Fred’s First Otter

Staying on Abergwynant Farm is a real treat, the early morning walk alongside the Abergwynant down to the Afon Mawddach is always interesting. This morning it is especially so because as I walk on the banks of the river I see my first ever wild, Otter. Unfortunately it was far too quick for me to take a picture, but the memory will live with me.

It made me wonder if my failure to spot one previously was due to their rarity or a reduction in my powers of observation. It appears that it is the former, as a look at the Mammal Society’s website tells me Otters were once widespread throughout Britain. By the 1970’s they were only really found in Scotland, West Wales, East Anglia and the West Country. The decline in their numbers is said to have been caused by organo-chlorine pesticides and since these have been withdrawn from use the Otter has increased in number.

The shy nature of the semi-aquatic Otter makes seeing one a rarity. So I count myself lucky to have stumbled across one.

Last year whilst on tour we let our home, packed all our possessions into storage and stopped work. One of the consequences of returning to our home has been my recommencing work. I am fortunate that most of my work can be done remotely so I can do stuff whilst away. This also means I have frequent changes of the view from my office window (aka the awning).

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Today’s view from the office is about as good as it gets, in the distance is Cadair Idris and it looks stunning. Lynnie and I took a cracking walk up it last year and we plan to tackle part of it again in the next couple of days.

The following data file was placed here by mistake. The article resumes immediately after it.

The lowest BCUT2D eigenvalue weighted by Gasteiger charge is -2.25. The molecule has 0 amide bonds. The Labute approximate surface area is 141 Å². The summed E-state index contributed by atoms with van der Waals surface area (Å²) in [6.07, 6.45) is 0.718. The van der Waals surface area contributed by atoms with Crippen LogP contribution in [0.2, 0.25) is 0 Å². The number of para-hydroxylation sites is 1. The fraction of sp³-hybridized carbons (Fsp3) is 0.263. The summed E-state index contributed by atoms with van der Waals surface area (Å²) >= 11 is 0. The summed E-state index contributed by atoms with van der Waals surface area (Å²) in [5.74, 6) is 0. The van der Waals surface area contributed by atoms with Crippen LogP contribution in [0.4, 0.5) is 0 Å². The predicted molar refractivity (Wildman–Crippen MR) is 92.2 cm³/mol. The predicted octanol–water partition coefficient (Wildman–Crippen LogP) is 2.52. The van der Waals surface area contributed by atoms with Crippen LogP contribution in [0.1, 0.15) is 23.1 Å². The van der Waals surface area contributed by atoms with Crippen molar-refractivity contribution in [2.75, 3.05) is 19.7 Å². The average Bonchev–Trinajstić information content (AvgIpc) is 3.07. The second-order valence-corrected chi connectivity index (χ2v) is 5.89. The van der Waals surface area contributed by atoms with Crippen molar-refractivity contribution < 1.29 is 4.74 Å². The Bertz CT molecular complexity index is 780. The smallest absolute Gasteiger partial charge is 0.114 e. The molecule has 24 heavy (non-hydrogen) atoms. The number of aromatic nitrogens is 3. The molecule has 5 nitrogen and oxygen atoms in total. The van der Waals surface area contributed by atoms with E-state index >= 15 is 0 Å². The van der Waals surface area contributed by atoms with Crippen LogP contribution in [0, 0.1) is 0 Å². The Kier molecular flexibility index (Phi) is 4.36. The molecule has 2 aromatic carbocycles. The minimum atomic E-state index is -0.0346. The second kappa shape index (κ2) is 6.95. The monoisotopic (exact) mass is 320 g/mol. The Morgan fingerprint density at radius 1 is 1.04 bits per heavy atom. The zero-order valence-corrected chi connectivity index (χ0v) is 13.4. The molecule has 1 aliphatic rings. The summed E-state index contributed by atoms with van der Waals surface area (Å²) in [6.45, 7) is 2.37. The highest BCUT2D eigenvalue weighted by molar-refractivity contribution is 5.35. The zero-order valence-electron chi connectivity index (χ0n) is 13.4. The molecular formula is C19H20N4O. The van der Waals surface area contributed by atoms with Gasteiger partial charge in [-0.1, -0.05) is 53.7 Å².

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Work done, we head off in the early afternoon, on foot, from the site for a walk along a section of the Mawddach Trail. Last year Lynnie and I followed the trail from Abergwynant to Barmouth (my blog of the walk can be found at http://twodogsandanawning.co.uk/barmouth-bridge/ ) today we are walking a couple of miles towards Barmouth and back.

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The beauty of walking along this tidal estuary is the prevalence of wildlife. Today the tide is out and there are plenty of wading birds for Lynnie to photograph.

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The Mawddach trail follows the route of an old railway line, usually such walks are interspersed with long sections in old cuttings, but not here because the route hugs the estuary so there are panoramic views to one side.

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Evidence of the existence of the old railway line still remain in parts, as does the footings of the former jetty that once served Garth Isaf.

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Having covered a couple of miles we turn around and retrace our steps back to Abergwynant Farm. It does feel good to be on tour again.

16th June 2015

[To follow our walk you will need Ordnance Survey OL Map 23 – Cadair Idris & Llyn Tegid]

© Two Dogs and an Awning (2015)

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